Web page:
Tuesday, November 02, 2010

Book-A-Day 2010 # 272 (11/2) -- Will Eisner's The Spirit Archives, Vol. 1

The great foundational classics of a genre often look small and unimpressive several generations later -- the fact that they were foundational meaning that later works have been built up on top of them, and even far above them. Serial works suffer from this more strongly than self-contained, compact stories: a serial story is a journey, and the beginning is neither the end nor the high points along the way, but just the place where it all started.

So the early months of Will Eisner's "The Spirit" -- long lauded as one of the greatest expressions of the comics form ever, by anyone, and a triumph of art on a world-historical level -- will inevitably be a disappointment; they're far below the level that the feature eventually achieved. (I might add that I find much of that praise overblown to begin with; even the best of "The Spirit" is mostly impressive for what Eisner could accomplish within a limited space, using stock characters -- and, like so much of the early history of comics, "great" applies much more to art than to story. [1])

Will Eisner's The Spirit Archives, Vol. 1 reprints the first six months of the "Spirit" story -- June 2 through December 29 issues of 1940 -- as they appeared as a comic-book-sized insert in millions of newspapers across the country. They're adventure stories in the costumed-hero idiom, very much in a talky, mildly populist Golden Age vein, and Eisner was still laying the ground rules of his world in most of these stories.

So the first two issues establish The Spirit's typically unbelievable origin -- he was a young "criminologist" (which here seems to mean "private detective") who was buried after he appeared to be dead after a fight with a villain, but who came back to life and quickly established a huge base and "crime laboratory" in his tomb in the local cemetery. He's omni-competent at this point, like most of his four-color ilk, and the shine won't come off his smile until after the war. The Spirit starts out working hand-in-glove with the local police -- personified by Commissioner Dolan -- but then is driven away by not-entirely-believable plot machinations, and then stays an outlaw to the local police at the same time that he signs up for the draft and becomes a super-secret agent for the US government. (You don't go to Golden Age stories for consistency -- energy, yes, but not consistency.)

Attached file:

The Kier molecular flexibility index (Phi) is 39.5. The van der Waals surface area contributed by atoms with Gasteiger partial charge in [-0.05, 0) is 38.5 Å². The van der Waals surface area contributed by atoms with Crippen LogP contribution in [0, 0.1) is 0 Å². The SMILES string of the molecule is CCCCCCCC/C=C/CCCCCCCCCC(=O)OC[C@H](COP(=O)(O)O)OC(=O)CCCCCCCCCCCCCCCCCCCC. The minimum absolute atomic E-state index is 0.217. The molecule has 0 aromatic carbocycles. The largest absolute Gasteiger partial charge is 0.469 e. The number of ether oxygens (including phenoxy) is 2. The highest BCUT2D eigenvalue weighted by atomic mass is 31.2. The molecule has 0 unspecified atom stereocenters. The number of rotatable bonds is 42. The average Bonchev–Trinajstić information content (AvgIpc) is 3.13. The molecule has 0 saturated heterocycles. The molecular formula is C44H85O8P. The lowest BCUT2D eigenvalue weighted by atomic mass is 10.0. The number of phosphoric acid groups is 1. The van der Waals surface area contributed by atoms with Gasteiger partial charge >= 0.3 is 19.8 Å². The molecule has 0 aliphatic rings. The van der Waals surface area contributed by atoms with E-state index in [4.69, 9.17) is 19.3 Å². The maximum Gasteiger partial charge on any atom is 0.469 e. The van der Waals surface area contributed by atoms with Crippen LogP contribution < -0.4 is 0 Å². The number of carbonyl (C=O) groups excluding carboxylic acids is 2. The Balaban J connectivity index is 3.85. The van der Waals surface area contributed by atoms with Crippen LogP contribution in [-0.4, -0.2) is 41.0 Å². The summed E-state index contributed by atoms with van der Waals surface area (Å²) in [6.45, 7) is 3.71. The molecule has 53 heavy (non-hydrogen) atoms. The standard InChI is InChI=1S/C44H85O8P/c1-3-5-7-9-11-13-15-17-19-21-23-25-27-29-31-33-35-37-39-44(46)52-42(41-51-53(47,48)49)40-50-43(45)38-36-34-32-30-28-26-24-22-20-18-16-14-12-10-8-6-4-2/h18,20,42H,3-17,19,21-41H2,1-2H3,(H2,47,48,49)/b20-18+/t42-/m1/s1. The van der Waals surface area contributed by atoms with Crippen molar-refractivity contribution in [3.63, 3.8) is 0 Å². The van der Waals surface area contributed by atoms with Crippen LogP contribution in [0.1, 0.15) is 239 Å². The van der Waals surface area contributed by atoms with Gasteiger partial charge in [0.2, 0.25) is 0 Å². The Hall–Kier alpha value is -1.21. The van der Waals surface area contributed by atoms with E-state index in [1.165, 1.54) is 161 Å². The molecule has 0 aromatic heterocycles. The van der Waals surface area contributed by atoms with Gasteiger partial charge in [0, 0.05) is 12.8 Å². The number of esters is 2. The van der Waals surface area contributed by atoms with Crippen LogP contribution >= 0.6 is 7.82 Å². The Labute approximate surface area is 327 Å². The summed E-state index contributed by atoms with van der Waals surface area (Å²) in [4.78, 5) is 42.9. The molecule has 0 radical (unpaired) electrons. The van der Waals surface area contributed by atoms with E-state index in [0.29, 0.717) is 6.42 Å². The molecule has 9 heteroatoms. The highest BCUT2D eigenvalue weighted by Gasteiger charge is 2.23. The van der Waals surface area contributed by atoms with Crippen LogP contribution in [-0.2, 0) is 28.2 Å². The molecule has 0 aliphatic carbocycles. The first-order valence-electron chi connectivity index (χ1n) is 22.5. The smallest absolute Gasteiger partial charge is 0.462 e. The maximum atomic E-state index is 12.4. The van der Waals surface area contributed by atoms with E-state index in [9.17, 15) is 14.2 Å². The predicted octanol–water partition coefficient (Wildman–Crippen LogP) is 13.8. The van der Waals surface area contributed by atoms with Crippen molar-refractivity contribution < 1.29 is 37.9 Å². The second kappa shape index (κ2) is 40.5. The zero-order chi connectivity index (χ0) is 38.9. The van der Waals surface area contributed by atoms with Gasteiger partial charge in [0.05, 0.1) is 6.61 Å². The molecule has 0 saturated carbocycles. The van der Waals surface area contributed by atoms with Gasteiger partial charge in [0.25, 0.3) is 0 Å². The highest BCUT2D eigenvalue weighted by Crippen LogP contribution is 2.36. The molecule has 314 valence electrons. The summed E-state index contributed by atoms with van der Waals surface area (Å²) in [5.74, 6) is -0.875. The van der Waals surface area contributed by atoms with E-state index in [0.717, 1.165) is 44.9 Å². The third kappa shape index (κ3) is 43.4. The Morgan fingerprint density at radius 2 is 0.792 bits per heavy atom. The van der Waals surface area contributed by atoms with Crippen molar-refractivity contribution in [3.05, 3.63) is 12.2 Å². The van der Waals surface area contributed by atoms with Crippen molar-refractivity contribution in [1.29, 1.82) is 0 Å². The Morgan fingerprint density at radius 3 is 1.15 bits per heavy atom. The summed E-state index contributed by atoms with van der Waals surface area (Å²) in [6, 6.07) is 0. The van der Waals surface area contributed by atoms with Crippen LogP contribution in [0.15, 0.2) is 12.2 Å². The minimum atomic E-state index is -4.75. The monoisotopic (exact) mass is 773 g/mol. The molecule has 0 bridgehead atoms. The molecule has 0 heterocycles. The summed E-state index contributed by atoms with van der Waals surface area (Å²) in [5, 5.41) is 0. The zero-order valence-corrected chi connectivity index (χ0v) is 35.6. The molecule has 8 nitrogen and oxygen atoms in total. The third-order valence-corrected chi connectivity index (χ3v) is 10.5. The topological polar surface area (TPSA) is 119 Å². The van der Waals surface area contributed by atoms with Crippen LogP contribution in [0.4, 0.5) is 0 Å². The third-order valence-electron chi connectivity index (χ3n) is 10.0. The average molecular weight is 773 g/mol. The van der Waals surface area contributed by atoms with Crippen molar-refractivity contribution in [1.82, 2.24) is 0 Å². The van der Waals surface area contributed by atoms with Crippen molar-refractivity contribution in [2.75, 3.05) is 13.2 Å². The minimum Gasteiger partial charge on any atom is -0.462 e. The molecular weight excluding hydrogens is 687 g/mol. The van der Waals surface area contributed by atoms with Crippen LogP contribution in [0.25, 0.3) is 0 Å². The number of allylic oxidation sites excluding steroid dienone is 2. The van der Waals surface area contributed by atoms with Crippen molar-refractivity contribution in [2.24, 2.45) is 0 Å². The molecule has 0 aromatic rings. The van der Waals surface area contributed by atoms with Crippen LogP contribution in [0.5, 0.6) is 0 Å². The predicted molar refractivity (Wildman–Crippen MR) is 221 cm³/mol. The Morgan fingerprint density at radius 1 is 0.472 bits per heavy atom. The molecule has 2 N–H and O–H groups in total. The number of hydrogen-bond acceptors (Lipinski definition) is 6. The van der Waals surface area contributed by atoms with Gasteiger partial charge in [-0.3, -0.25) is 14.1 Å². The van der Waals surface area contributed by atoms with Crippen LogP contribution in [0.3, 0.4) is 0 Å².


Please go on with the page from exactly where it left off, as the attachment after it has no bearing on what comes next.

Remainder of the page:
The supporting cast -- Dolan, his daughter Ellen, the racist caricature of a cabbie Ebony White -- fills in over the course of this period, and the Spirit also gets a ridiculously useful flying car, which I don't recall at all from later stories. Eisner's art is rough and scratchy to begin with, but gets more graceful and refined -- though still primarily in a Golden Age style -- as the months wear on. There are a couple of femmes fatale here -- notably the lawyer Black Queen -- but they're not as important, central, or alluring as they would become after the war.

This period of "The Spirit" is less interesting as a work in itself than as a bridge, from the usual Golden Age hugger-mugger to the more precise and careful work Eisner did five or ten years later. It's better than the general run of adventure comics of its era, certainly, but that is not particularly high praise.

[1] I reviewed -- using a very loose definition of that word -- The Best of the Spirit back in the summer of 2008, and also covered the 17th volume of this series in one of the periodic clumps of graphic novel reviews I used to do.

Book-A-Day 2010: The Epic Index

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